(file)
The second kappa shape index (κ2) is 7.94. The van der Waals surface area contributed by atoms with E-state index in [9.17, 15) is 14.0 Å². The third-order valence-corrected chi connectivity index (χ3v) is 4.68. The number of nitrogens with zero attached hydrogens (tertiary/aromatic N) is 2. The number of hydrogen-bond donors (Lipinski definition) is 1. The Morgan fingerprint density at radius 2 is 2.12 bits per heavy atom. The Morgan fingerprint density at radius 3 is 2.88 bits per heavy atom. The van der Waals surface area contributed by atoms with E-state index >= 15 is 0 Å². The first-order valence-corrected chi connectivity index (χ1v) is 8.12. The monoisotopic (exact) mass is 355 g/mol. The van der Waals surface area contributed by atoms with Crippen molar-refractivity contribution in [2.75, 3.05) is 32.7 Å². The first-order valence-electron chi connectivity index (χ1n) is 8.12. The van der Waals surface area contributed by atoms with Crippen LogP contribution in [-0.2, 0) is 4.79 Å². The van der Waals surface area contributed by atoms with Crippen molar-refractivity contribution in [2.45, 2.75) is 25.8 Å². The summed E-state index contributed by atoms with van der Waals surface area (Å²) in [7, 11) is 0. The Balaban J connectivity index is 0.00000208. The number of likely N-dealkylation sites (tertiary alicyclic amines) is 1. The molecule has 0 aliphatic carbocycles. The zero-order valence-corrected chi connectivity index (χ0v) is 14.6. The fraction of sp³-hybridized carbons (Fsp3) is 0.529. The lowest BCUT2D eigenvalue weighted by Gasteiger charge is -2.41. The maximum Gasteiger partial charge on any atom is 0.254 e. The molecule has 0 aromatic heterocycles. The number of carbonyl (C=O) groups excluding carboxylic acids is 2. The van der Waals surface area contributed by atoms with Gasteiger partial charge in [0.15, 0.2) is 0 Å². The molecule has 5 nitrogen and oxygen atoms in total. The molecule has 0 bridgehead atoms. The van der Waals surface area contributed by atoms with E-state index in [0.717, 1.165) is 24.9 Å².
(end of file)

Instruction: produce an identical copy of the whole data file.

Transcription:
The second kappa shape index (κ2) is 7.94. The van der Waals surface area contributed by atoms with E-state index in [9.17, 15) is 14.0 Å². The third-order valence-corrected chi connectivity index (χ3v) is 4.68. The number of nitrogens with zero attached hydrogens (tertiary/aromatic N) is 2. The number of hydrogen-bond donors (Lipinski definition) is 1. The Morgan fingerprint density at radius 2 is 2.12 bits per heavy atom. The Morgan fingerprint density at radius 3 is 2.88 bits per heavy atom. The van der Waals surface area contributed by atoms with E-state index >= 15 is 0 Å². The first-order valence-corrected chi connectivity index (χ1v) is 8.12. The monoisotopic (exact) mass is 355 g/mol. The van der Waals surface area contributed by atoms with Crippen molar-refractivity contribution in [2.75, 3.05) is 32.7 Å². The first-order valence-electron chi connectivity index (χ1n) is 8.12. The van der Waals surface area contributed by atoms with Crippen LogP contribution in [-0.2, 0) is 4.79 Å². The van der Waals surface area contributed by atoms with Crippen molar-refractivity contribution in [2.45, 2.75) is 25.8 Å². The summed E-state index contributed by atoms with van der Waals surface area (Å²) in [7, 11) is 0. The Balaban J connectivity index is 0.00000208. The number of likely N-dealkylation sites (tertiary alicyclic amines) is 1. The molecule has 0 aliphatic carbocycles. The zero-order valence-corrected chi connectivity index (χ0v) is 14.6. The fraction of sp³-hybridized carbons (Fsp3) is 0.529. The lowest BCUT2D eigenvalue weighted by Gasteiger charge is -2.41. The maximum Gasteiger partial charge on any atom is 0.254 e. The molecule has 0 aromatic heterocycles. The number of carbonyl (C=O) groups excluding carboxylic acids is 2. The van der Waals surface area contributed by atoms with Gasteiger partial charge in [0.15, 0.2) is 0 Å². The molecule has 5 nitrogen and oxygen atoms in total. The molecule has 0 bridgehead atoms. The van der Waals surface area contributed by atoms with E-state index in [0.717, 1.165) is 24.9 Å².